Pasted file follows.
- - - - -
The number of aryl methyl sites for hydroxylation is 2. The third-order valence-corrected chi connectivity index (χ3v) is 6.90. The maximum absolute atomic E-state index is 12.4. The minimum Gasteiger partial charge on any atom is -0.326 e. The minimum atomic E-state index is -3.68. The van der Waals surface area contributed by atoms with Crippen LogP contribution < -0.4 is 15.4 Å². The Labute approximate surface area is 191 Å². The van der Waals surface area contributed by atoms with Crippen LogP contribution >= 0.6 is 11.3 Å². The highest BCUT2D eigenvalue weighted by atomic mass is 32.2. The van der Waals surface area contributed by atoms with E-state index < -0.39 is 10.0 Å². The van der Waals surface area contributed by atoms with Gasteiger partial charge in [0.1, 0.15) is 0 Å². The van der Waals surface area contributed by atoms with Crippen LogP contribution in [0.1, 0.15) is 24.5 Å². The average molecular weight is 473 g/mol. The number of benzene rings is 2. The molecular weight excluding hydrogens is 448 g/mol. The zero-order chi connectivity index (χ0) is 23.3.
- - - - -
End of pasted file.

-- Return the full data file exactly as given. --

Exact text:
The number of aryl methyl sites for hydroxylation is 2. The third-order valence-corrected chi connectivity index (χ3v) is 6.90. The maximum absolute atomic E-state index is 12.4. The minimum Gasteiger partial charge on any atom is -0.326 e. The minimum atomic E-state index is -3.68. The van der Waals surface area contributed by atoms with Crippen LogP contribution < -0.4 is 15.4 Å². The Labute approximate surface area is 191 Å². The van der Waals surface area contributed by atoms with Crippen LogP contribution >= 0.6 is 11.3 Å². The highest BCUT2D eigenvalue weighted by atomic mass is 32.2. The van der Waals surface area contributed by atoms with E-state index < -0.39 is 10.0 Å². The van der Waals surface area contributed by atoms with Gasteiger partial charge in [0.1, 0.15) is 0 Å². The van der Waals surface area contributed by atoms with Crippen LogP contribution in [0.1, 0.15) is 24.5 Å². The average molecular weight is 473 g/mol. The number of benzene rings is 2. The molecular weight excluding hydrogens is 448 g/mol. The zero-order chi connectivity index (χ0) is 23.3.